Rajput ambari

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Rajput ambari

Warm forests
Source: Curse of the Crimson Throne, pg(s). 187

Rajput ambaris, or rajambari, are the remains of huge Vudran elephants that are reanimated to serve as fell mounts and tireless beasts of burden for any necromancer powerful enough to create them.12


Rajput ambaris are the shambling, reanimated skeleton of an elephant and make no effort to hide their undead nature. Their ancient bones are normally worn from age, although some still have grey desiccated shreds of flesh hanging from the skeleton. Their actually height depends on the variety of elephant used to create the rajput ambari. Usually, these are Vudran elephants which typically stand about 16 feet high while those rare few created from Mwangi elephants stand nearer to 20 feet. Many rajput ambaris from Vudra still have their now-tattered finery hanging from their backs as a rotting reminder of the high place elephants hold in Vudran society.1

Habitat and ecology

As mindless undead, the rajput ambaris are found wherever their masters need them. As unnatural beasts they have no natural habitat, with one exception. It seems that rajput ambaris are left with a fragment of their memory intact and, when left masterless, there are reports that they wander back to where they were first captured and attempt a shambolic imitation of their former lives much to the horror of any nearby living elephants. As a mindless undead composed only of aging bones, there is little really that can be said of their ecology. Their size is determined by the type of elephant used to create them but, recently, there have been reports of rajput ambaris created from other creatures, like mammoths and mastodons in the Realm of the Mammoth Lords. Interestingly, unlike most undead, the origin of the rajput ambari is well known and relatively recent. The first rajput ambaris were created in 4465 AR by a Vudran necromancer priest called Rajput Shivji Shashibhushan. A vile sorcerer, Shashibhushan wanted labour that did not need to eat or sleep. He set his sights upon the elephant graveyard of Ajitesh Valley and soon had raised a vast workforce of undead elephants to help him build his Palace of Ivory and Bone.13 Shashibhushan, knowing that he would not be able to command all of his creations, made rajput ambaris very easy to control so his followers could command them.1 The mighty war stomp of a rajput ambari can knock its foes prone with its sheer power.1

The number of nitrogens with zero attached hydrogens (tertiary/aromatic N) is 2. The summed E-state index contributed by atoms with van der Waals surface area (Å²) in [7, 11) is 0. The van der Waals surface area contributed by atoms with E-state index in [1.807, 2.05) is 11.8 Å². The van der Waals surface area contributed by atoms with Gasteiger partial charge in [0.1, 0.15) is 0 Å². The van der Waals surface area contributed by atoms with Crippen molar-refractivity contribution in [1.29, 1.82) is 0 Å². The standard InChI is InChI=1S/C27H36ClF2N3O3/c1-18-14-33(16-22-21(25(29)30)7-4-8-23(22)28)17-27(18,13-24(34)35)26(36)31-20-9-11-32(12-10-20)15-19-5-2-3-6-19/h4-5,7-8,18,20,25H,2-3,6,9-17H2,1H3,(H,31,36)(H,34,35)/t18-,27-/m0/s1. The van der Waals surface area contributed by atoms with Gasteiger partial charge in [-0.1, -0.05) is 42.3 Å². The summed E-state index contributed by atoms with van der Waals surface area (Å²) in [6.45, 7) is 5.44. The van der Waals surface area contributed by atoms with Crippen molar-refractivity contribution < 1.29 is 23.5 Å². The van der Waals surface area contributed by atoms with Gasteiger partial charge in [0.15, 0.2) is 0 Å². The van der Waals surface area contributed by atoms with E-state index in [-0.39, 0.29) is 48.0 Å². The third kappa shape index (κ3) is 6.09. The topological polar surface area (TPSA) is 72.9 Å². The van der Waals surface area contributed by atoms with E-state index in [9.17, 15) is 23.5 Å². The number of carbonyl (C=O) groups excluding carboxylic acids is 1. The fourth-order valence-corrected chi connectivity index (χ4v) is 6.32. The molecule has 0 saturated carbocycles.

1. 1.0 1.1 1.2 1.3 1.4 Brian Cortijo, et al. “Bestiary” in Escape from Old Korvosa, 84. Paizo Inc., 2008
  2. Nicolas Logue, et al. Curse of the Crimson Throne, 186. Paizo Inc., 2016
  3. Brian Cortijo, et al. “Bestiary” in Escape from Old Korvosa, 85. Paizo Inc., 2008